You're getting it backwards. If you buy a cheaper ticket with restrictions and YOU want to change the ticket, you're SOL; or if you buy a more expensive ticket without restrictions and YOU want to change the ticket, you're good. In either case, if THE CARRIER is the one who is unilaterally changing the ticket, there's no reason why you should be SOL.

You pay more for a flexible ticket so YOU can unilaterally change it, not to protect yourself and prevent THE CARRIER from unilaterally changing it and screwing you over.

You have lost me here.

If you have a flexible ticket and the flight is delayed you can change or cancel at any time, if you have a cheap restricted fare you have to wait until the flight is delayed more than two hours. How is this anyone screwing you over since in the terms of contract the schedule can be changed at any point. Delta, or any airline, is not hiding any of this,

s0ssos Aug 2, 20 11:54 pm


Originally Posted by BRITINJAPAN4 (Post 32577282)
I really dont get your problem. You buy a ticket that has some restrictions and in return the price is low. You have a choice, you could pay more for more flexibility, but you choose not to.
If you arrive more than two hours late, this is and extreme issue, so the answer is simply either book a cheap flight tow hours earlier, or pay more for the flight you want. Of course if it goes tech or there
us a weather delay you still wont get there on time.

Why is this a "Delta Problem" its pretty much a "transport problem"

Actually have you ever tried to buy a fully refundable ticket? I have. And when I tried to get a refund they said I couldn't.

BRITINJAPAN4 Aug 2, 20 11:56 pm


Originally Posted by s0ssos (Post 32577317)
Actually have you ever tried to buy a fully refundable ticket? I have. And when I tried to get a refund they said I couldn't.

Um...yes, many times and yes, a few times I have cancelled and received a full refund without any drama or problem.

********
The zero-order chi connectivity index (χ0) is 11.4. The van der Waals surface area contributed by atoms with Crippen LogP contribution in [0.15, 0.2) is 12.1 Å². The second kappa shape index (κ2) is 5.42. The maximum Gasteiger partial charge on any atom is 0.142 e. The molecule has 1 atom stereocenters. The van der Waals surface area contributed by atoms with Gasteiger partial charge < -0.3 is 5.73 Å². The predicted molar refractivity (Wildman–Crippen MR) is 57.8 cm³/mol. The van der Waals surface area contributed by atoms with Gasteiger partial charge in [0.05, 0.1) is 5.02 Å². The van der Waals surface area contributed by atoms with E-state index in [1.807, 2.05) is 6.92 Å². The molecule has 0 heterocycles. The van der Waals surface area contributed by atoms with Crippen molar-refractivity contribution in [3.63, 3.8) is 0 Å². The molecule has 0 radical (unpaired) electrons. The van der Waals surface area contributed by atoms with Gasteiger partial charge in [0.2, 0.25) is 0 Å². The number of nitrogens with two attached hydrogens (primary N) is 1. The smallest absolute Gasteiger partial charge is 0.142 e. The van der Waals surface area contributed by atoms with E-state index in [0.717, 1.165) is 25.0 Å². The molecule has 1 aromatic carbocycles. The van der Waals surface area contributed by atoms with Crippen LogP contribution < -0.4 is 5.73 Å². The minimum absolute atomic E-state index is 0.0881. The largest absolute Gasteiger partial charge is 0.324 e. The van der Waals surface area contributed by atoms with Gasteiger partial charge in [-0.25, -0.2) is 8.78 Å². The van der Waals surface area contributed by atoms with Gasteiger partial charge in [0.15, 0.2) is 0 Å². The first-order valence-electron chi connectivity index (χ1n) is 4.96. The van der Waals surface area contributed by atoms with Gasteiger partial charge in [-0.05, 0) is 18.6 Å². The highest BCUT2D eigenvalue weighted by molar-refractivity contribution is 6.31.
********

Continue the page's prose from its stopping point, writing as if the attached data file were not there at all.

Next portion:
LAX_Esq Aug 2, 20 11:58 pm


Originally Posted by BRITINJAPAN4 (Post 32577305)
You have lost me here.

If you have a flexible ticket and the flight is delayed you can change or cancel at any time, if you have a cheap restricted fare you have to wait until the flight is delayed more than two hours. How is this anyone screwing you over since in the terms of contract the schedule can be changed at any point. Delta, or any airline, is not hiding any of this,

You're missing the point, which is even expressly stated in the thread title -- that the carrier drafting their contract to allow itself to unilaterally change your flight by 120 minutes without offering you a refund is a "consumer-unfriendly decision," i.e., screwing customers over.

BRITINJAPAN4 Aug 3, 20 12:03 am


Originally Posted by LAX_Esq (Post 32577321)
You're missing the point, which is even expressly stated in the thread title -- that the carrier drafting their contract to allow themselves to unilaterally change your flight by 120 minutes without offering you a refund is a "consumer-unfriendly decision," i.e., screwing customers over.

No, I get that this is a complaint, I just think that when you get a benefit ( lower price) with a very clear and published Restriction, then this is not customer unfriendly. If they said fly from a to b at $500, no choices, that would be customer unfriendly.

You do know that airlines are a commercial business intended to make money for their owners, don't you ?